by Christopher Bowen
Burning River; 1st edition (2016)
Having known nothing about Christopher Bowen before I read his story, When I Return To You, I Will Be Unfed, my first thought was: he must be a poet. The 51-page book covers so much complexity, and Bowen pulls this off because every sentence has multiple meanings. I imagine Bowen crafting a complicated paper doll chain with words; he cuts each sentence with precision, so that the end result is a series of separate yet equally accurate versions of the truth. And like a paper doll chain, everything is a mirror image.
The book is told from the perspective of Jim, who is in the hospital with a diagnosis of Bipolar with psychosis. Bowen does strange and jarring things with point of view. Again and again, the voice becomes Rob, Jim’s long-time friend, and then shifts back to Jim. A paper doll chain can be interpreted as being multiple replicas of the same doll—or as being separate entities, that only look alike. Bowen creates this effect with words.
This effect is amplified when you find out Jim hears voices. And it’s further complicated by the fact that Jim is an empathetic observer; he takes on pieces of others’ mental worlds, making this small book feel comprehensive. It encompasses nature, mental illness, human connection, empathy, memory, poetry. It’s almost as though Jim is the Collective Unconscious.
There’s a word, “sonder”, for the feeling of being overwhelmed by the amount of people in the world with complex inner lives—the sheer amount of thoughts, emotions, and stories you’ll never know. For many people, there’s an added layer of mystery (and in a lot of cases, misunderstanding), when you add a mental illness to that mix. Jim seems to feel sonder—and after getting a small taste of Jim’s inner world, I couldn’t help but feel it too. There is so much to learn about his brain.
By choice, I read this several times, and each subsequent reading felt like piecing together mysteries of the narrator’s mind. Every sentence is a clue.
Every sentence, also, is beautiful—a self-contained poem. This is another way Bowen is able to craft such a remarkably complex story in a short span.
When, ostensibly, Rob is narrating, he says:
“I knew Jim was sad. How deep the river ran, I don’t know. They say you only see ripples of rocks from rivers running deep enough. Sometimes, you see rapids.” (13)
It’s perhaps worth noting that I wrote that quote from memory. For weeks, it ran through my head like a song. Each time, it took on a new layer of meaning. And each time, I envisioned a different person speaking those words. Sometimes it was simply Rob, contemplating his friend’s mental illness. Other times it was Jim, observing himself from the outside. And still others, it was one of Jim’s voices, who happens to be his friend Rob. All felt true.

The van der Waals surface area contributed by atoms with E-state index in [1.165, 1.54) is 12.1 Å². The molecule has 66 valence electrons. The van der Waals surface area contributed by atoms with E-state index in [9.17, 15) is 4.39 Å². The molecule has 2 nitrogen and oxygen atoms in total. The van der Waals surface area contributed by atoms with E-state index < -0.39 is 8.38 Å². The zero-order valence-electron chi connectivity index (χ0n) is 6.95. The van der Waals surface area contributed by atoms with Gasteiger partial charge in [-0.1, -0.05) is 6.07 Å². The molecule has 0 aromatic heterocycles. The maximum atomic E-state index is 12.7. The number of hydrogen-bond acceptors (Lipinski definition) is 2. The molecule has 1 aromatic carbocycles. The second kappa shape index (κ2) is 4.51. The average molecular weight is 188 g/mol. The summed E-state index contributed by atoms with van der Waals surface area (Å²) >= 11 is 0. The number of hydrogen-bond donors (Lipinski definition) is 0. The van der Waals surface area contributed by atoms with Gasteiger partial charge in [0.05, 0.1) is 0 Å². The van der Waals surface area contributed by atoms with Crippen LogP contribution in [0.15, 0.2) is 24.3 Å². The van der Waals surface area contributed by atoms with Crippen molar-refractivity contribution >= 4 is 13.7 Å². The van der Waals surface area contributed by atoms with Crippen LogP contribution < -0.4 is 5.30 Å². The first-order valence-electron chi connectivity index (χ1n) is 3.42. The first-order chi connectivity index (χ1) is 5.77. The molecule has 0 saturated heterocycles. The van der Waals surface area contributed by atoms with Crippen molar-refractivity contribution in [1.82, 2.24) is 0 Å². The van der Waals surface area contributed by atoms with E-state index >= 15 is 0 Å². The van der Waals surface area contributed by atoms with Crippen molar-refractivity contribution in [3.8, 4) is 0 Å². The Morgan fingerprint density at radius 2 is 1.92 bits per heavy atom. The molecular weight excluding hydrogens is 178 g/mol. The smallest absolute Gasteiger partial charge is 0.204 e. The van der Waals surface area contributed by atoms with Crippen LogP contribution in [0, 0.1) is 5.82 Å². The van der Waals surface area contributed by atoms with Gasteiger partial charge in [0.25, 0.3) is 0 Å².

Jim and Rob share obsessions. Both narrators return often to the idea of bees. Rob talks about how, when the two were kids, Jim’s father taught him about bees:
“Honey bees are one of the only insects that once they’ve stung, die off. When I was a child, Jim’s father showed me this…when I walked across Jim’s lawn covered in clover, I’d gotten stung…after the shock of the sting, hobbling through the front door crying, he took my foot showing me the stinger. There was a sac attached to the end of it.
‘That’s where the bee keeps his poison,’ he said.
‘Does that mean I’m going to die?”
‘No, their poison is only a way to hurt or warn you. It’s only useful on other bugs,’ he laughed. (12)
Later, Jim says, of his desire to escape the hospital:
“I’m a honey bee you know…I’m dying because I used to fly, but I can’t now. I feel sad…The sadness grows, covers my wings, my stinger, my honey. Maybe it is honey. I feel it and not in a good way. Am I trapped in this sweetness and is it compassion?” (18)
Even if the two are separate narrators, Jim’s relationship to other people adds a poignancy to that line, “It’s only useful on other bugs”. Jim’s downfall is his best quality, his deep empathy. Every interaction is thick with it. It’s even present in smaller, subtler ways, like during a group session with his fellow patients:
“Gary continues to nod for the next five minutes before pointing to the seat next to him. I look into his eyes.” (23)
Jim’s sonder often presents itself in this abstract sort of way. But other times, it’s more literal. For instance, at one point, Jim’s doctor says he has to leave for a meeting; immediately, Jim says he has to has to leave for a meeting. It’s as though he’s trying to understand those around him by literally embodying them. This further blurs the lines between characters. The paper doll chain replicates itself again and again, until it comes full circle—back to the first doll. The first doll, in this case, is Jim.
During a meeting on Jim’s progress, Jim’s doctor tells him they can’t discharge him until it’s certain he knows who he is. I left this book with a similar feeling, which is perhaps why I picked it up again and again.
Bowen not only captures the complexities of living with a mental illness, but also the complexity of human thought generally. I came away from the book somehow believing that all of these voices are Jim’s, and also that all of these voices are different narrators. This book did something to me—something that made those two possibilities seem not mutually exclusive.
Jim says (32), “If there are thoughts that aren’t real then what can I believe in.” But in this book, it felt like the definition of “real” was expanding. As though—on top of there being truth in multiple versions of reality—seeming opposites could exist in tandem. Jim’s identity is part fractured, part utterly expansive and whole. Most of these characters seem both defeated and hopeful. And, as Jim says about the honey stuck on his stinger: there is awfulness in sweetness. I can believe in everything.